ENHANCING EARLY ATTACHMENTS:
THEORY, RESEARCH, INTERVENTION, AND POLICY
EDITED BY LISA BERLIN, YAIR ZIV, LISA AMAYA-JACKSON, MARK T. GREENBERG
NY: GUILFORD PRESS, 2005
BY ARTHUR BECKER-WEIDMAN, PH.D.
This is a pretty decent text on the subject. There are a couple of chapters that I found most useful. The Chapter by Frank Putnam, “The Developmental Neurobiology of Disrupted Attachment: Lessons from Animal Models and Child Abuse Research,” is a good summary of current research on the linkages between abuse, brain development, and later behavior. Dr. Putnam does a very good job of explaining some quite complex issues here. He states, “In aggregate, research…conclusively demonstrates that early adverse experiences can have lifelong effects on subsequent responses to stressors. Maternal stress is clearly communicated to the infant and can be as detrimental as direct stress.” (p. 93). The next chapter by Alica Liberman and Lisa Amaya-Jackson, “Reciprocal Influences of Attachment and Trauma: Using a Dual Lens in Assessment and Treatment of Infants, Toddlers, and Preschoolers,” is also an excellent chapter. As you know, the field is increasingly moving toward an integration of trauma research and practice and disorders of attachment theory and research. This chapter is a very nice integration of those two domains. The inclusion of a very detailed case study makes this chapter quite useful.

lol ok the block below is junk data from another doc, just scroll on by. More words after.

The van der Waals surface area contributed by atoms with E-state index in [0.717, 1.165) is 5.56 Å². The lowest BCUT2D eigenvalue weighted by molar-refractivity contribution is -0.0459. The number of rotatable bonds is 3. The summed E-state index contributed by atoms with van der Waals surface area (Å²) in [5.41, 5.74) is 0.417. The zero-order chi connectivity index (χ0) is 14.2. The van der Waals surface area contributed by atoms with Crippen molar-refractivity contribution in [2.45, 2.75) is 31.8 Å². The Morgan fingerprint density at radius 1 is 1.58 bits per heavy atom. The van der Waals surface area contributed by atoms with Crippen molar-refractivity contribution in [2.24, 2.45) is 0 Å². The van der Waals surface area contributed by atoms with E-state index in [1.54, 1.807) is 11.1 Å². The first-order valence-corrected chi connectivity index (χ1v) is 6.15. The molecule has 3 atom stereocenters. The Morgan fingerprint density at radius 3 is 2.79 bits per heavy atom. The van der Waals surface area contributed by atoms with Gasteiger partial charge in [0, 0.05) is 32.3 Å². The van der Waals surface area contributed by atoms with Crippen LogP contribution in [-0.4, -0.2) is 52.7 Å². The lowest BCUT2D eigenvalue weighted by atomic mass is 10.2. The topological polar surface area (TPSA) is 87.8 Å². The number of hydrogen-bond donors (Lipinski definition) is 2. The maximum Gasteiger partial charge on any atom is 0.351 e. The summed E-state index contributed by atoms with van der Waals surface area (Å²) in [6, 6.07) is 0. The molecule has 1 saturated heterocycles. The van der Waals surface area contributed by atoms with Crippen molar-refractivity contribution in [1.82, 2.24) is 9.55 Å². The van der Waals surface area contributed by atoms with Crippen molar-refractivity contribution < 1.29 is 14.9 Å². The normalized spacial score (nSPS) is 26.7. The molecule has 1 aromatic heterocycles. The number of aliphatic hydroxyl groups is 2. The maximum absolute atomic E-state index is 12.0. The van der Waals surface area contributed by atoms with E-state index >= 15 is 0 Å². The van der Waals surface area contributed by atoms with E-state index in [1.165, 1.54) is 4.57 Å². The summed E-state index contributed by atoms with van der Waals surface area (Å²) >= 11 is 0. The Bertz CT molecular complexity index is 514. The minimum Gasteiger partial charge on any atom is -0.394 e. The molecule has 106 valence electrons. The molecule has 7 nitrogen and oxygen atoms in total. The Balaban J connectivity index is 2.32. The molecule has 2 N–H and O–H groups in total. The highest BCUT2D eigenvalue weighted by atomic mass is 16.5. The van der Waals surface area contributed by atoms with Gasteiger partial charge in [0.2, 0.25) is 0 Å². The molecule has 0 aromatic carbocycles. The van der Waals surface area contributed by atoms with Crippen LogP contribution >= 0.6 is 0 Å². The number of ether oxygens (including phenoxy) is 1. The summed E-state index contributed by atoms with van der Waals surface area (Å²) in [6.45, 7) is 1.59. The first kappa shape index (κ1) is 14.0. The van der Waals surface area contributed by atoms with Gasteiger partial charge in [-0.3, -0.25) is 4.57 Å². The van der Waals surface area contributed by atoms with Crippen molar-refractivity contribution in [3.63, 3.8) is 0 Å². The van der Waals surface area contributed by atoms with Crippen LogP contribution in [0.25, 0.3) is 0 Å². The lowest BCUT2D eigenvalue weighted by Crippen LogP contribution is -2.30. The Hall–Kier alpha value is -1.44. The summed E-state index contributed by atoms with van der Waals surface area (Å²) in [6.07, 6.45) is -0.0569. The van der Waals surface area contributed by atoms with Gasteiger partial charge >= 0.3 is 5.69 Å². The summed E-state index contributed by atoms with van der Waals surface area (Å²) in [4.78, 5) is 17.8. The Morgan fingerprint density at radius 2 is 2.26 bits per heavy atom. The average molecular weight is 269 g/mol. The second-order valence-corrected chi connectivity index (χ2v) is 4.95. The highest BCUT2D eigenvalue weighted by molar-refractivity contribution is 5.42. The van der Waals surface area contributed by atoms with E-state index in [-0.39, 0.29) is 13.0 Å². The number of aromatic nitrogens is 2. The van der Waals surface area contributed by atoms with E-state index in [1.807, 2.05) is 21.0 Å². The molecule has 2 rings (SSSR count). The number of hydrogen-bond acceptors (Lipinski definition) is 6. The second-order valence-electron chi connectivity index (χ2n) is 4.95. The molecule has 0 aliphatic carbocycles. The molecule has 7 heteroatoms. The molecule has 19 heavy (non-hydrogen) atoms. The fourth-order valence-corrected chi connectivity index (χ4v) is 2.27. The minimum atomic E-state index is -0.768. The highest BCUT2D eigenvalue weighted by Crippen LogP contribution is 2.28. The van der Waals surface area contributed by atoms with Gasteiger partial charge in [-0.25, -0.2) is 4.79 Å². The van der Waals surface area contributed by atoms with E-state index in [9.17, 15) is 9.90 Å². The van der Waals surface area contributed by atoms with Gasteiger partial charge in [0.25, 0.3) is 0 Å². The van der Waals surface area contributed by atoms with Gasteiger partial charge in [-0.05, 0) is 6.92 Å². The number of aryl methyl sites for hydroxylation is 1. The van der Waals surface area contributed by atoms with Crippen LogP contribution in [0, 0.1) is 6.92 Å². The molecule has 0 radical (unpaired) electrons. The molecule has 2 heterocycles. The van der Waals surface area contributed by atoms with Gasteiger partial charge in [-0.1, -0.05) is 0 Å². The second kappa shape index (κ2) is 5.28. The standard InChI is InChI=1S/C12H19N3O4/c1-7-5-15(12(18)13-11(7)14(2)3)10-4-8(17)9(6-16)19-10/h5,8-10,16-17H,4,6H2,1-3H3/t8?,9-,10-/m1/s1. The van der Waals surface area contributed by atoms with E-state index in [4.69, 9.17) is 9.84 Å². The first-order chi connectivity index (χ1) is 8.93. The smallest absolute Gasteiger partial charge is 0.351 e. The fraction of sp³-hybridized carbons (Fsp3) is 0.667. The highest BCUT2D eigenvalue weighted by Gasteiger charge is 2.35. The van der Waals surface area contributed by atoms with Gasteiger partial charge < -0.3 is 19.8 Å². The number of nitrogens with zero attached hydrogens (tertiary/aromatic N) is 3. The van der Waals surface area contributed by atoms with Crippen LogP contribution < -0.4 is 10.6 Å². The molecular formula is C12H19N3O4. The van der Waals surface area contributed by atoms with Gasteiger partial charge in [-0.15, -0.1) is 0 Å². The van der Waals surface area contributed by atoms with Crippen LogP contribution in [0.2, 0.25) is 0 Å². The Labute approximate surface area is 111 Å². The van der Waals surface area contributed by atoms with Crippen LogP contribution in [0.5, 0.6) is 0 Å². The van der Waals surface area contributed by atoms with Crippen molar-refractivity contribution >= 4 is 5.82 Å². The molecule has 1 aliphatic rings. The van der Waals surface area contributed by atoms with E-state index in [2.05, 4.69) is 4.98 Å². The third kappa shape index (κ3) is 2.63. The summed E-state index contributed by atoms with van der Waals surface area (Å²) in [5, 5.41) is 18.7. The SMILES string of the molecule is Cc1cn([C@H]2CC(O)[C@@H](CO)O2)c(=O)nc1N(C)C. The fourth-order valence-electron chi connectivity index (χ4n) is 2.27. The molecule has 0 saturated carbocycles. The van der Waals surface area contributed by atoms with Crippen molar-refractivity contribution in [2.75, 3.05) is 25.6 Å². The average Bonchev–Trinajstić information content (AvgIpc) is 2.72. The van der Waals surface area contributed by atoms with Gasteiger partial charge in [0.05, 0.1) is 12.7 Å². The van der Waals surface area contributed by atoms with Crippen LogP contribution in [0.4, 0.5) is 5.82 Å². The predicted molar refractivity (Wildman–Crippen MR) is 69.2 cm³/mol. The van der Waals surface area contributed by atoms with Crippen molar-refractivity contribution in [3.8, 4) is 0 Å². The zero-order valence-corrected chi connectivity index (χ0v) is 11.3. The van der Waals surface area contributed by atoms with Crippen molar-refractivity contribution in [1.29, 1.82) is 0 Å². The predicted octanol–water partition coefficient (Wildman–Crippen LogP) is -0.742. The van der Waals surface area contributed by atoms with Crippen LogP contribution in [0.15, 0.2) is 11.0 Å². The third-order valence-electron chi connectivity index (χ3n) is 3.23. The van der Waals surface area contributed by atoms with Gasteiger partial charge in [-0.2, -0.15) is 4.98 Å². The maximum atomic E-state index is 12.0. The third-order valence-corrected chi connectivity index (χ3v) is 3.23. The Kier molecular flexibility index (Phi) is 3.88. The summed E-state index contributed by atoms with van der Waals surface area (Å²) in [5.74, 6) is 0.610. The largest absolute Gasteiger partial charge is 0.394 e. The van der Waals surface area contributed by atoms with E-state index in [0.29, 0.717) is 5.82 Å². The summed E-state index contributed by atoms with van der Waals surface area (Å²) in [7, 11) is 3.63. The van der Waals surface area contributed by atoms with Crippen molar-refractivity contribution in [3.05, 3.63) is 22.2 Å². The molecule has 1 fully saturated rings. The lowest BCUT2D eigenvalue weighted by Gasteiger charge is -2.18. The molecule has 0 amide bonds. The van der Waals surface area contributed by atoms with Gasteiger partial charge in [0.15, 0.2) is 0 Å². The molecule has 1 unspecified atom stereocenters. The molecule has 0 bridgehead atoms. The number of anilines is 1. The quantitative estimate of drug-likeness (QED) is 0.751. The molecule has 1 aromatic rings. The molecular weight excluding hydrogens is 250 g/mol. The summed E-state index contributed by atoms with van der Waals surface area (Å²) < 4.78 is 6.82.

The last sections of the book describe program and policies. In the chapter by Marinus H. van Ijzendoorn, Marian J. Bakermans-Kraneburg, and Femmie Juffer, “Why Less is More,” they describe the current state of affairs with regard to program research. They find that interventions that focus only on sensitive maternal behavior are most effective in changing insensitive parenting and infant attachment security. They found that sensitivity-focused interventions are more effective than interventions with a broader focus. As might be expected, interventions with involved families and at-risk infants were more effective than interventions with at-risk parents. The book also addresses the ongoing concerns with intrusive methods such as holding therapies, rebirthing, and rebirthing. The chapter by Thomas O’Connor and Wendy Nilson, “Models versus Metaphors in Translating Attachment Theory to the Clinic and Community,” discusses this issue and encouragingly states, “This is changing. For example, a recent issue of Attachment and Human Development…was dedicated to this problem, and several clinicians working with children with attachment disorder have begun to develop alternative intervention models that do not rely on holding (e.g. Hughes, 2003).”
Like too many books in the field, this one focuses primarily on theory, research, and treatment programs for infants and toddlers. It takes some adapting to see how this material can be useful in work with latency and teen age children. None the less, the material is helpful and useful for practitioners.